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Life in Lochans

Eye-to-eye with a newt

The Life in Lochans project brings children face to face with a wonderful variety of small animals

In response to requests from local primary schools for further environmental education projects, the Trust started a new project called "Life in Lochans" in 2006. The project introduces children to the rich diversity of plants and animals that lives in nearby lochs and lochans. The project combines both working with specific school groups and open days for the general public.

In school the biologist introduces the project by asking the pupils to imagine a local loch is going to be drained for a development. They have to imagine they are the ecologists who have been sent to find out if anything rare lives there first. Groups of pupils create mindmaps - radiating webs with all the different plants and animals they think might live in a freshwater ecosystem. Following a discussion, which helps remove some of the incorrect suggestions (such as mackerel!), possible field techniques are added to the map.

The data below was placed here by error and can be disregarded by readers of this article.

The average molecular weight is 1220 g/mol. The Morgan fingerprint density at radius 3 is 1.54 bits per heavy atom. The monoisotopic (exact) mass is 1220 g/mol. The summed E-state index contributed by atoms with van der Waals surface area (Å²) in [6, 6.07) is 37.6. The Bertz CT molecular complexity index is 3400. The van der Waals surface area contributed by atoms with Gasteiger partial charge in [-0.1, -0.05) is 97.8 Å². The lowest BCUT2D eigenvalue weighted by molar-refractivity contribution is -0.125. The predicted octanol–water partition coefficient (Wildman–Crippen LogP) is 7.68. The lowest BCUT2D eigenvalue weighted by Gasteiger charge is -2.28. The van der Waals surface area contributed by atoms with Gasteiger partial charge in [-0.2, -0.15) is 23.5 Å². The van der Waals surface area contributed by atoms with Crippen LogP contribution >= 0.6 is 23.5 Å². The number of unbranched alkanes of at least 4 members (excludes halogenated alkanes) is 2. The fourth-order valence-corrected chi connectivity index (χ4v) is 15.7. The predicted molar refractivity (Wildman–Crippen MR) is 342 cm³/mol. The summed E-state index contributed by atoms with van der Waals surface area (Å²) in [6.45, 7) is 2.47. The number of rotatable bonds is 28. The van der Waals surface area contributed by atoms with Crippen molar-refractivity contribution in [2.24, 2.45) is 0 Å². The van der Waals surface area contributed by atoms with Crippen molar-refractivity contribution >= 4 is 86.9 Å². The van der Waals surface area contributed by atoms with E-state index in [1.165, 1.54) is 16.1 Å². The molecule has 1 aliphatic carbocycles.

The fieldtrip is the same for both school groups or general public open days and we have been extremely fortunate to have the help of the local Highland Council Ranger service over the years. A number of different techniques including electrofishing, fyke nets, bottle traps, and kick sampling are used to collect as many different species as possible. Binoculars and telescopes are used to search out other animals and all mammal signs or birds identified are recorded.

Fish are examined in the field but all invertebrates and amphibians are taken to the school. Back in the classroom the tricky job of identification takes place. The biologist returns to the class for one last visit and pupils write reports for SNH or create large wall displays showing all the different things they now know live around their lochs.

Freshwaster ecosystem mindmap

Schoolchildren develop a mind-map of the different plants and animals they think might live in a freshwater ecosystem